On Pandemic Planning

Should Pandemic Planning Include More Than Influenza?

Question: One of our managers was questioning if there is anything relating to other types of pandemic.  Most of the information included in our pandemic plan is relating to influenza.  Are there other types of pandemics defined and broken out into a plan?

Answer:  Our approach in developing the PlanBuilder system is that pandemic planning is a subset of business continuity and disaster recovery planning and, as such, should respond to those pandemics that 1) we are likely to see in Western countries and that 2) can affect our businesses, short-term.  To that end, we looked at the following possibilities:

HIV and AIDS are both current pandemics but neither of these have short-term effects on our businesses. As a result, there is nothing that a business manager need do to address these. It’s possible to construct a scenario whereby a particular business might be affected but that is generally not the case with these two.

There have been other pandemics in past history but these do not affect business interests in our part of the world.  These include Cholera, Typhus, Smallpox, Measles, Tuberculosis, Leprosy, Malaria and Yellow fever.

A disease or condition is not a pandemic merely because it is widespread or kills many people; it must also be infectious. For instance, cancer is responsible for many deaths but is not considered a pandemic because the disease is not infectious or contagious.

A pandemic can be defined as “An epidemic occurring worldwide or over a very wide area, crossing international boundaries, and usually affecting a large number of people.”

The World Health Organization (WHO) produced a six-stage classification that describes the process by which a novel influenza virus moves from the first few infections in humans through to a pandemic. This starts with the virus mostly infecting animals, with a few cases where animals infect people, then moves through the stage where the virus begins to spread directly between people, and ends with a pandemic when infections from the new virus have spread worldwide.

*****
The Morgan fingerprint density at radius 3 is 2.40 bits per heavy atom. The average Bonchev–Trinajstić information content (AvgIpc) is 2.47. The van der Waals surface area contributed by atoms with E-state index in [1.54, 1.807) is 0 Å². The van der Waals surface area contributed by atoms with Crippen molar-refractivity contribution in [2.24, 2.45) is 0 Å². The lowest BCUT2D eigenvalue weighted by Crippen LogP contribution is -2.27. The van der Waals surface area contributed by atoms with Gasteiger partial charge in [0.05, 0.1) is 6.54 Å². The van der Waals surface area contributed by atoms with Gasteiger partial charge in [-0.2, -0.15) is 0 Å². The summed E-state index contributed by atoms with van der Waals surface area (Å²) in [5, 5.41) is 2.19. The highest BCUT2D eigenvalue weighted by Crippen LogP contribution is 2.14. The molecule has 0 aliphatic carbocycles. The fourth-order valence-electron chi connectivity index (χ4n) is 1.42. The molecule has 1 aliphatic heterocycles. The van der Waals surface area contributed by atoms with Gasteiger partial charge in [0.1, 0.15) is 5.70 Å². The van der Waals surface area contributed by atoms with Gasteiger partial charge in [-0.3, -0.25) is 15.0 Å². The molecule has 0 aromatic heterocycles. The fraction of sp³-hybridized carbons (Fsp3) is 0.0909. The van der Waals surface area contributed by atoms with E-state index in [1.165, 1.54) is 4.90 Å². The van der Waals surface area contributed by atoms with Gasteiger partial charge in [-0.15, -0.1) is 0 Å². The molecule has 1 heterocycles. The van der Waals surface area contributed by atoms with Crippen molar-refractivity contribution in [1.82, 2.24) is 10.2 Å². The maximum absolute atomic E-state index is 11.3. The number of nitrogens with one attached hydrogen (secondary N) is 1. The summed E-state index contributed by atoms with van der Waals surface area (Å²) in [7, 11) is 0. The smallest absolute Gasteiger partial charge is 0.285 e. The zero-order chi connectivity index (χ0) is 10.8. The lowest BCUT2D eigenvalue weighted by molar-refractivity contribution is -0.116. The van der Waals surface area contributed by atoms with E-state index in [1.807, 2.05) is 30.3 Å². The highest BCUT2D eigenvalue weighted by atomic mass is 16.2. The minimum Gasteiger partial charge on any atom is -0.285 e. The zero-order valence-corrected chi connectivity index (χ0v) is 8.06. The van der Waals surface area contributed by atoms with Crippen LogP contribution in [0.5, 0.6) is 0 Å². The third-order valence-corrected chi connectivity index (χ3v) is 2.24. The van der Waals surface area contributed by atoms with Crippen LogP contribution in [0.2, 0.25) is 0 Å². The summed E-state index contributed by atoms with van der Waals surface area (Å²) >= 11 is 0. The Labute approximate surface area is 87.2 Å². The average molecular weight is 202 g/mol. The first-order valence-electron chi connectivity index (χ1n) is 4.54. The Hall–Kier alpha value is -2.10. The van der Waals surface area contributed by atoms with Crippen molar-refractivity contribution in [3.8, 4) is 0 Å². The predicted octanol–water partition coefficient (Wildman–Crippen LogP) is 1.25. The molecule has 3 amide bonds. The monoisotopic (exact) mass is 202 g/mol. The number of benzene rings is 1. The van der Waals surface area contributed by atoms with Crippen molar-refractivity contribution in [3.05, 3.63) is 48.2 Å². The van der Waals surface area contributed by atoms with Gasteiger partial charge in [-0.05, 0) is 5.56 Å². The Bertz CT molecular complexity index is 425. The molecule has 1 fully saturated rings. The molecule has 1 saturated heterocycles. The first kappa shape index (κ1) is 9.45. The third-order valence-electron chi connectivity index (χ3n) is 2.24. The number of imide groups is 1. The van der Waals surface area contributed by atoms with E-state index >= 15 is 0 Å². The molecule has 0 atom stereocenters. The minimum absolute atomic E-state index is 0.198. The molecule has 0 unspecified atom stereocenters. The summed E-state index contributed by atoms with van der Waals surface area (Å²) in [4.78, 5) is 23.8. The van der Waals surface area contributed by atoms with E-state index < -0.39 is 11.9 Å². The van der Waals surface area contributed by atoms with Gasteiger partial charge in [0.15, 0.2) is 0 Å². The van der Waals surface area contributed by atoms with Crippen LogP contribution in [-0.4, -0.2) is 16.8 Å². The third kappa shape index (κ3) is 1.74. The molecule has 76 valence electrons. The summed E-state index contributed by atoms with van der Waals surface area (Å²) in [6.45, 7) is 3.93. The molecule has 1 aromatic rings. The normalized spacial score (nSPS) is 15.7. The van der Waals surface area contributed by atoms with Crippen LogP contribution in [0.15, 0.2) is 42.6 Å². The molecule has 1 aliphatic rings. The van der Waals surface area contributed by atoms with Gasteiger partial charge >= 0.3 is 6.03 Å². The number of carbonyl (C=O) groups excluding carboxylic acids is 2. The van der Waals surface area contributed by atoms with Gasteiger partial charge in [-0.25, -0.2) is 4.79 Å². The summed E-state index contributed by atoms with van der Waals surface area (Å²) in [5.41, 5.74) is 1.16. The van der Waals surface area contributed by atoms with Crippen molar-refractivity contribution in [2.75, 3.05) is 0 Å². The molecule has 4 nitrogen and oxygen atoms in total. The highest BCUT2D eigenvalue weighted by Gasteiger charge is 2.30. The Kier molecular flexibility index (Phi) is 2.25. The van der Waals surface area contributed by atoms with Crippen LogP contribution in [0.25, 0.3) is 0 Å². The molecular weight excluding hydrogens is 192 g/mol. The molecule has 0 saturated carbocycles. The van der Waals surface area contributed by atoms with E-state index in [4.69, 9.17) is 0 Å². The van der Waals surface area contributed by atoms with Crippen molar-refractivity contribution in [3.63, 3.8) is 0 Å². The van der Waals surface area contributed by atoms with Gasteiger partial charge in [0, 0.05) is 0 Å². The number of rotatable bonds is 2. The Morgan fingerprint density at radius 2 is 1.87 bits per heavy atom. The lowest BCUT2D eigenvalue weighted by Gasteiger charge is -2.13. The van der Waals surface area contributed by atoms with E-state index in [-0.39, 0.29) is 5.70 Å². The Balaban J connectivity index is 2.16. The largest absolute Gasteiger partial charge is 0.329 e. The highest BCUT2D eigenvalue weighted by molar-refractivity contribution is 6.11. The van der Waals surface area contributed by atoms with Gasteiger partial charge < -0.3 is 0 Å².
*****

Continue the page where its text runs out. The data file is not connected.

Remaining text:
We followed the WHO classification when developing our product.

In a virtual press conference in May 2009 on the influenza pandemic Dr Keiji Fukuda, Assistant Director-General ad Interim for Health Security and Environment, WHO said “An easy way to think about pandemic … is to say: a pandemic is a global outbreak. Then you might ask yourself: “What is a global outbreak” ?  Global outbreak means that we see both spread of the agent … and then we see disease activities in addition to the spread of the virus.”

The WHO published a document on pandemic preparedness guidance in 1999, revised in 2005 and in February 2009, defining phases and appropriate actions for each phase in an aide-memoir entitled WHO pandemic phase descriptions and main actions by phase.  All versions of this document refer to influenza.

We followed their lead when developing our approach to keeping you in business and able to service your clients.

Simply put, the problems you face when dealing with a pandemic refer to people being available, to work for you (your employees), to deliver and ship your goods and services, and to purchase your goods and services (clients). Your plans should address all of these.

 

 

 

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